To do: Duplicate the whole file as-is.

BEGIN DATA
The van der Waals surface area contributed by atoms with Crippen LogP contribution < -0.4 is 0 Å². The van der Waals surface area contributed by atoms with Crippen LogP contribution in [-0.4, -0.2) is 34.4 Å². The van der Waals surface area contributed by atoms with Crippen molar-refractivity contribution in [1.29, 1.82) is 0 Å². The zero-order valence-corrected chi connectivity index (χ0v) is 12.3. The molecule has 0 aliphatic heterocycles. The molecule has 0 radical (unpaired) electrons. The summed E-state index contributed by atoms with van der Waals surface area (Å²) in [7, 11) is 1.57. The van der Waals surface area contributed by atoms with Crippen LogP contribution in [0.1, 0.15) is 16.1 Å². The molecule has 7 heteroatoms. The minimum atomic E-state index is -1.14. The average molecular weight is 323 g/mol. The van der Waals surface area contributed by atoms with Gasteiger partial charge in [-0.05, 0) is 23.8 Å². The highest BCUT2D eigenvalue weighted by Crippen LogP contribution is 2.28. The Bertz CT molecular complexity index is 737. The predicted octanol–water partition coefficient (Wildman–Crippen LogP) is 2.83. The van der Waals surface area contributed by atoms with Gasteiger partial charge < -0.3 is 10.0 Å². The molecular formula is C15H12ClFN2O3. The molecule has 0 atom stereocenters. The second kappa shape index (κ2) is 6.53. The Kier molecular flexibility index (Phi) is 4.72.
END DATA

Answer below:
The van der Waals surface area contributed by atoms with Crippen LogP contribution < -0.4 is 0 Å². The van der Waals surface area contributed by atoms with Crippen LogP contribution in [-0.4, -0.2) is 34.4 Å². The van der Waals surface area contributed by atoms with Crippen molar-refractivity contribution in [1.29, 1.82) is 0 Å². The zero-order valence-corrected chi connectivity index (χ0v) is 12.3. The molecule has 0 aliphatic heterocycles. The molecule has 0 radical (unpaired) electrons. The summed E-state index contributed by atoms with van der Waals surface area (Å²) in [7, 11) is 1.57. The van der Waals surface area contributed by atoms with Crippen LogP contribution in [0.1, 0.15) is 16.1 Å². The molecule has 7 heteroatoms. The minimum atomic E-state index is -1.14. The average molecular weight is 323 g/mol. The van der Waals surface area contributed by atoms with Gasteiger partial charge in [-0.05, 0) is 23.8 Å². The highest BCUT2D eigenvalue weighted by Crippen LogP contribution is 2.28. The Bertz CT molecular complexity index is 737. The predicted octanol–water partition coefficient (Wildman–Crippen LogP) is 2.83. The van der Waals surface area contributed by atoms with Gasteiger partial charge < -0.3 is 10.0 Å². The molecular formula is C15H12ClFN2O3. The molecule has 0 atom stereocenters. The second kappa shape index (κ2) is 6.53. The Kier molecular flexibility index (Phi) is 4.72.